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The Raid of The Guerilla and Other Stories   By: (1850-1922)

The Raid of The Guerilla and Other Stories by Mary Noailles Murfree

First Page:

THE RAID OF THE GUERILLA

AND OTHER STORIES

BY CHARLES EGBERT CRADDOCK

AUTHOR OF "THE FAIR MISSISSIPPIAN," "THE PROPHET OF THE GREAT SMOKY MOUNTAINS," ETC.

With Illustrations by

W. HERBERT DUNTON AND REMINGTON SCHUYLER

PHILADELPHIA & LONDON J. B. LIPPINCOTT COMPANY 1912

Copyright, 1911, by J. B. Lippincott Company Copyright, 1912, by J. B. Lippincott Company

Published May, 1912

Printed by J. B. Lippincott Company At the Washington Square Press Philadelphia, U.S.A.

[Illustration: HE INSISTED THAT THEY SHOULD SHAKE HANDS AS ON A SOLEMN COMPACT]

CONTENTS

THE RAID OF THE GUERILLA

WHO CROSSES STORM MOUNTAIN?

THE CRUCIAL MOMENT

UNA OF THE HILL COUNTRY

THE LOST GUIDON

WOLF'S HEAD

HIS UNQUIET GHOST

A CHILHOWEE LILY

THE PHANTOM OF BOGUE HOLAUBA

THE CHRISTMAS MIRACLE

ILLUSTRATIONS

HE INSISTED THAT THEY SHOULD SHAKE HANDS AS ON A SOLEMN COMPACT

HE CAME UP LIKE A WHIRLWIND

THE UNITED WEIGHT AND IMPETUS OF THE ONSET BURST THE FLIMSY DOORS INTO FRAGMENTS

WITH ONE HAND HOLDING BACK HER DENSE YELLOW HAIR ... SHE LOOKED UP AT HIM

THE RAID OF THE GUERILLA

Judgment day was coming to Tanglefoot Cove somewhat in advance of the expectation of the rest of the world. Immediate doom impended. A certain noted guerilla, commanding a reckless troop, had declared a stern intention of raiding this secluded nook among the Great Smoky Mountains, and its denizens could but tremble at the menace.

Few and feeble folk were they. The volunteering spirit rife in the early days of the Civil War had wrought the first depletion in the number. Then came, as time wore on, the rigors of the conscription, with an extension of the limits of age from the very young to the verge of the venerable, thus robbing, as was said, both the cradle and the grave. Now only the ancient weaklings and the frail callow remained of the male population among the women and girls, who seemed mere supernumeraries in the scheme of creation, rated by the fitness to bear arms.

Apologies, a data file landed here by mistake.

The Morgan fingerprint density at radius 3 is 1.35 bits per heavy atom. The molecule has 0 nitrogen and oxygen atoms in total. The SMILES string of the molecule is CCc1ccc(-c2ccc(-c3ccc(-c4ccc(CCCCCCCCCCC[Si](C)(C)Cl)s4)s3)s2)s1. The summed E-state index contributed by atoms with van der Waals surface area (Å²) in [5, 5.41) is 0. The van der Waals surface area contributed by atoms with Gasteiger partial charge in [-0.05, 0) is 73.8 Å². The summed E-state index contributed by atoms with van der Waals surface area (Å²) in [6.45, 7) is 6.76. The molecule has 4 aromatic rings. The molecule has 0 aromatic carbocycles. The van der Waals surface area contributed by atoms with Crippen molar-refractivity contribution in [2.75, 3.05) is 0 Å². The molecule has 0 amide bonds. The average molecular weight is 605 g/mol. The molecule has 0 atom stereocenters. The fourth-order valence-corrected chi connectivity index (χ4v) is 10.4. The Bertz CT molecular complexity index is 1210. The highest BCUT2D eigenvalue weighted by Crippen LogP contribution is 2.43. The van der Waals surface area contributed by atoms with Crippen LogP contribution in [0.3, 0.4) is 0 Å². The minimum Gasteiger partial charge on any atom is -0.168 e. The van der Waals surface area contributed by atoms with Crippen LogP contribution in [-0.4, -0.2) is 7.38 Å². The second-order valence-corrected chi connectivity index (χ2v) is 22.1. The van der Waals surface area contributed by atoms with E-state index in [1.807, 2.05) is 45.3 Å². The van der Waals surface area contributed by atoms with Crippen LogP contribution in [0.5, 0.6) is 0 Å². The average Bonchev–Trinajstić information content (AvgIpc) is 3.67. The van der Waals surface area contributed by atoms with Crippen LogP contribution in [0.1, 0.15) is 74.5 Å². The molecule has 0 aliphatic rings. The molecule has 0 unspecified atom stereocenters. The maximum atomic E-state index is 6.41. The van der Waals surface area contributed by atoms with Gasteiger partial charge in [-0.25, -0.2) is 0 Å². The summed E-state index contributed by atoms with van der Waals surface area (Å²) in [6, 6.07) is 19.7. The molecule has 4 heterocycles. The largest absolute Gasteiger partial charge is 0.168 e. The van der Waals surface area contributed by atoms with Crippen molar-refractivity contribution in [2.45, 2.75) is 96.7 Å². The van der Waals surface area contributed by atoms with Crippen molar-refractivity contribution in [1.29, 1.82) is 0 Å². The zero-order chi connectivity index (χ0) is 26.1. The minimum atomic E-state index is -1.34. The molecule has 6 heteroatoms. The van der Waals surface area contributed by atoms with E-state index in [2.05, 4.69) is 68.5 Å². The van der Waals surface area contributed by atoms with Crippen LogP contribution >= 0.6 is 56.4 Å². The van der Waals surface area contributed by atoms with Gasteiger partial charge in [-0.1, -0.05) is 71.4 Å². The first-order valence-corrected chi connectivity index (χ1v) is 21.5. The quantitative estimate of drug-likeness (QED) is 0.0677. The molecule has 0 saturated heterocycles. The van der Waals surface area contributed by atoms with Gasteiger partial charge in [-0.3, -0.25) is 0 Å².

So feeble a community of non combatants might hardly compass a warlike affront calculated to warrant reprisal, but the predominant Union spirit of East Tennessee was all a pulse in the Cove, and the deed was no trifle.

"'T war Ethelindy's deed," her grandfather mumbled, his quivering lips close to the knob of his stick, on which his palsied, veinous hands trembled as he sat in his arm chair on the broad hearth of the main room in his little log cabin.

Ethelinda Brusie glanced quickly, furtively, at his pondering, wrinkled old face under the broad brim of his white wool hat, which he still wore, though indoors and with the night well advanced. Then she fixed her anxious, excited blue eyes once more on the flare of the fire.

"Lawd! ye jes' now f'und that out, dad?" exclaimed her widowed mother, busied in her evening task of carding wool on one side of the deep chimney, built of clay and sticks, and seeming always the imminent prey of destruction. But there it had stood for a hundred years, dispensing light and warmth and cheer, itself more inflammable than the great hickory logs that had summer still among their fibres and dripped sap odorously as they sluggishly burned.

Ethelinda cast a like agitated glance on the speaker, then her gaze reverted to the fire. She had the air of being perched up, as if to escape the clutching waves of calamity, as she sat on a high, inverted splint basket, her feet not touching the puncheons of the rude floor, one hand drawing close about her the red woollen skirt of her dress. She seemed shrunken even from her normal small size, and she listened to the reproachful recital of her political activity with a shrinking dismay on her soft, roseate face.

"Nuthin' would do Ethelindy," her granny lifted an accusatory voice, still knitting briskly, though she looked rebukingly over her spectacles at the cowering girl, "when that thar Union dee tachmint rid into Tanglefoot Cove like a rat into a trap "

"Yes," interposed Mrs... Continue reading book >>




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